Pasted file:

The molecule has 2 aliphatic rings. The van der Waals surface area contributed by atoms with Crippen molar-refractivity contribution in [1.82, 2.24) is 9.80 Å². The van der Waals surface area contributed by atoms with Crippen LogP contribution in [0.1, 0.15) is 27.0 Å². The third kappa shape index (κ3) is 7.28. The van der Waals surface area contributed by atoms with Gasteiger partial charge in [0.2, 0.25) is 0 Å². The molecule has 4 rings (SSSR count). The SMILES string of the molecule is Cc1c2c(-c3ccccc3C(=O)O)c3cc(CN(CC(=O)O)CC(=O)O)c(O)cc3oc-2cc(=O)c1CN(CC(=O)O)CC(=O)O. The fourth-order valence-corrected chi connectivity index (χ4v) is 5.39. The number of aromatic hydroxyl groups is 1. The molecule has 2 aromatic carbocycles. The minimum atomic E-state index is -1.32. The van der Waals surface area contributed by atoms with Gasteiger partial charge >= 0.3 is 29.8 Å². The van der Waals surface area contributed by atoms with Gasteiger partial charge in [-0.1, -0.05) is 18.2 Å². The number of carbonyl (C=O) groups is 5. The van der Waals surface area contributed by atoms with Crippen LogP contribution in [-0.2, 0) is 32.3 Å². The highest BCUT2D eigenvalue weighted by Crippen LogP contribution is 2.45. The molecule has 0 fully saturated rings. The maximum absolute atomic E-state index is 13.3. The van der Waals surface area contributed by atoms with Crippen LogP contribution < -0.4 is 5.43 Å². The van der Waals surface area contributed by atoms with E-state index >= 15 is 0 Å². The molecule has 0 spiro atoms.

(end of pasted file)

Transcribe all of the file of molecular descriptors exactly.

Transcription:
The molecule has 2 aliphatic rings. The van der Waals surface area contributed by atoms with Crippen molar-refractivity contribution in [1.82, 2.24) is 9.80 Å². The van der Waals surface area contributed by atoms with Crippen LogP contribution in [0.1, 0.15) is 27.0 Å². The third kappa shape index (κ3) is 7.28. The van der Waals surface area contributed by atoms with Gasteiger partial charge in [0.2, 0.25) is 0 Å². The molecule has 4 rings (SSSR count). The SMILES string of the molecule is Cc1c2c(-c3ccccc3C(=O)O)c3cc(CN(CC(=O)O)CC(=O)O)c(O)cc3oc-2cc(=O)c1CN(CC(=O)O)CC(=O)O. The fourth-order valence-corrected chi connectivity index (χ4v) is 5.39. The number of aromatic hydroxyl groups is 1. The molecule has 2 aromatic carbocycles. The minimum atomic E-state index is -1.32. The van der Waals surface area contributed by atoms with Gasteiger partial charge >= 0.3 is 29.8 Å². The van der Waals surface area contributed by atoms with Gasteiger partial charge in [-0.1, -0.05) is 18.2 Å². The number of carbonyl (C=O) groups is 5. The van der Waals surface area contributed by atoms with Crippen LogP contribution in [-0.2, 0) is 32.3 Å². The highest BCUT2D eigenvalue weighted by Crippen LogP contribution is 2.45. The molecule has 0 fully saturated rings. The maximum absolute atomic E-state index is 13.3. The van der Waals surface area contributed by atoms with Crippen LogP contribution < -0.4 is 5.43 Å². The van der Waals surface area contributed by atoms with E-state index >= 15 is 0 Å². The molecule has 0 spiro atoms.